Erika Aguilar: A storyteller finds the road to success leads to NPR


Julie Cooper | October 25, 2022

Erika Aguilar headshot
Erika Aguilar, Executive Producer, Morning Edition and Up First at NPR

Erika Aguilar (B.A. ’07) started her last semester at Texas State University as the overnight assignment editor at KEYE-TV CBS 42 in Austin. She worked from 11 p.m. to about 7:30 or 8 a.m. and got to her history class in Taylor Murphy Hall at 9:30 a.m.

Those working hours were foreshadowing for her career as a journalist. Today, she is the executive producer for Morning Edition and Up First on National Public Radio (NPR). Aguilar, 37, makes her home Washington, D.C., where she works a six-day week overseeing the day’s news stories and a team of about 40 radio journalists. 

“I came to Texas State wanting to do media,” she said. “I was most interested in TV — or TV and video. As a kid I wanted to do a lot of things. I wanted to write, produce sit-coms or dramas on TV.” In high school she helped with the school’s video news programs.

A native of San Antonio, Aguilar was a mass communication electronic media major with a double major in history. “History is all about storytelling. I loved going to lectures, I loved sitting down in class and listening to my professor's talk.”

She said she fell into radio thanks to Dan Schumacher, general manager of KTSW-89.9. Schumacher encouraged her to join the staff of KTSW, explaining that everyone could join the radio station and you didn’t have to be a senior or a mass communication major.

“I worked in the news department and learned how to record interviews and put them together — making news stories in packages that would air on the radio station,” Aguilar said. “They allowed me to start working sooner rather than later.” 

It was Schumacher who told Aguilar about NPR. “In the newsroom late one night, Dan asked if I had listened to ‘This American Life.’  I was like, ‘I don’t know what that is.’ He told how he and his wife would turn on NPR Saturday and that’s how they would start their morning.” This, she thought, was pretty cool.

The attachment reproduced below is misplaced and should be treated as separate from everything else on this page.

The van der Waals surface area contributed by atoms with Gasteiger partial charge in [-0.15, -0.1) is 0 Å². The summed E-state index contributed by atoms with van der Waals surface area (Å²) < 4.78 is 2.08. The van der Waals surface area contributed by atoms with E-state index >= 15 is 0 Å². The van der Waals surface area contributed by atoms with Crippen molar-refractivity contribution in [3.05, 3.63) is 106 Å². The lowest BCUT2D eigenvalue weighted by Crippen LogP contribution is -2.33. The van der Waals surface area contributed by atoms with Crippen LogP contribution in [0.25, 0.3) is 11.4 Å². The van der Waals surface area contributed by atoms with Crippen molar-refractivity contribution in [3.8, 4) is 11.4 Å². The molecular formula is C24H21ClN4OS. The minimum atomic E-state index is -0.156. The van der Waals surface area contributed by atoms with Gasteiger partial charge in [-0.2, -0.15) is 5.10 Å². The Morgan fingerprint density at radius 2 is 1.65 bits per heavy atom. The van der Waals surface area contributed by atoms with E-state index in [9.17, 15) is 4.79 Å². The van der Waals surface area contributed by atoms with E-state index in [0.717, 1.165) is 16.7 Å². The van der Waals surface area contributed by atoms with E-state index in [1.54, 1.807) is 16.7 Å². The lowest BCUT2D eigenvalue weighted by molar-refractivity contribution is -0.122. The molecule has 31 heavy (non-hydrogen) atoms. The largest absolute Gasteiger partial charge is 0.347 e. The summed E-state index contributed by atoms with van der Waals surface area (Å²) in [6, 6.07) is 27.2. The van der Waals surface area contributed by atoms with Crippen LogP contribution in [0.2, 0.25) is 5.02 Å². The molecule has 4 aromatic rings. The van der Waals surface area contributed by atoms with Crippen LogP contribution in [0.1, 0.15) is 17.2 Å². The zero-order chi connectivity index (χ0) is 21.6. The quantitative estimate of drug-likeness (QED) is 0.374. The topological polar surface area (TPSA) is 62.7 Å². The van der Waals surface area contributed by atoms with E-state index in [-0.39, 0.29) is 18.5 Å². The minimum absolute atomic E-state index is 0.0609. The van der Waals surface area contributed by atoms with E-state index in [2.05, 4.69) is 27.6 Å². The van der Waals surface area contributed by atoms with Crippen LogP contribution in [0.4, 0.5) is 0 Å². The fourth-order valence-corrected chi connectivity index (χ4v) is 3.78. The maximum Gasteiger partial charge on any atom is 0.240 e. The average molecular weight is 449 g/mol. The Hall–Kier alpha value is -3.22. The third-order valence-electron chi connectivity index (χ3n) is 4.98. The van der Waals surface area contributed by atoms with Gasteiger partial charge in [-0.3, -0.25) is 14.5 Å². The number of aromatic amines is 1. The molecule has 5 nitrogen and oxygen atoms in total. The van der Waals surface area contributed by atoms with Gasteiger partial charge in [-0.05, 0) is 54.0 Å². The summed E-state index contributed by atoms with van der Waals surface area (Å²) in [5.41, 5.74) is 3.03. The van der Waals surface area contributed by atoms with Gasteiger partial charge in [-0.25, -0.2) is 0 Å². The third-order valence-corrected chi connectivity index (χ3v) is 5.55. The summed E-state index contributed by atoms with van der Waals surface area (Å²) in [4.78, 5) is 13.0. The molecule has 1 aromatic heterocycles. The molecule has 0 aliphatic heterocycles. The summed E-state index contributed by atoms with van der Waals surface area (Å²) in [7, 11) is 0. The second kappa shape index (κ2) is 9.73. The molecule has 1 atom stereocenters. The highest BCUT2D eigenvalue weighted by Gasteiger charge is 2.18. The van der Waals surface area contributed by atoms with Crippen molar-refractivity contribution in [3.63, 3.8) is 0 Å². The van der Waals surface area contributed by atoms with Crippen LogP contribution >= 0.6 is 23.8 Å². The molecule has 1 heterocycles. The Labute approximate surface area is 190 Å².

“You get the texture of someone’s voice; you get the background noises. We get to create a theater soundscape for you. If I try to tell you about a new coffee shop that is opening up, you are going to hear the espresso machine and the chit-chatter.

“It is just such a powerful medium and lends itself to storytelling. That’s really what hooked me,” Aguilar said. “I often say I am a journalist by default.  But I am an audio storyteller by choice – that is the medium I have chosen.”


Aguilar began her NPR career at member station KUT (90.5) in Austin. By 2011, she was newly married to her husband, Richard Luna.  “Richard and I moved to Los Angeles after I began talking to KPCC and Marketplace, which are both generally based in the Los Angeles area. So, we decided to pack up in Austin and head to the West Coast,” Aguilar said.

Later, she took time off to freelance and learn how to make podcasts. In 2017, she landed at San Francisco’s KQED as a housing reporter and afternoon anchor, eventually becoming the podcast director in 2020.  

She also taught a class in audio storytelling at the graduate school of the University of California Berkeley. “Teaching forces me to stop and understand how I do something, and why I do something. Then explain it to people. I need to understand at its core what I do,” she said. “There is something really fun about watching people learn.”  

Growing up in South Texas, Aguilar said she didn’t really have any journalistic heroes. “There were few role models when I was a kid — people like me, meaning Latina women who were news reporters or journalism leaders.

“I big part of the reason I wake up at ungodly hours and work six days a week — it’s an incredibly hard job — is that I want to make sure there are people coming up after me who are like me and do this job in the future.”

Aguilar was on the TXST San Marcos Campus in early October as part of Mass Communication Week. One question she was asked by students: How do you become more confident?  Aguilar said she often feels like she has imposter syndrome. But she added, “It is that willingness to try things, to pivot, evolve, to change. That is where courage, bravery, and fearlessness come from.” 

Another question from the audience — how do you determine what is news?  “The answer is ever-changing, always evolving. News is new information – whatever is not known from the day before. News can also be old, but new to you.”

It's now been a year since Aguilar began her job as executive producer for Morning Edition. “I am trying to be mindful that we as listeners are inundated with information. News is everywhere we turn. That is another big challenge — how not to overwhelm the listeners,” she said.

“The accelerated pace of news, combined with the pandemic is one of the largest challenges I have in both managing a team and the show. News is everywhere.”

When she isn’t working, Aguilar says she loves running and taking care of her plants. “My friends say, ‘Erika likes to work for fun.’” Making podcasts is another pastime. What makes a good podcast?  “Podcasts are for good storytelling, evoking emotions, and falling in love with your host,” she said.

For more information, contact University Communications:

Jayme Blaschke, 512-245-2555

Sandy Pantlik, 512-245-2922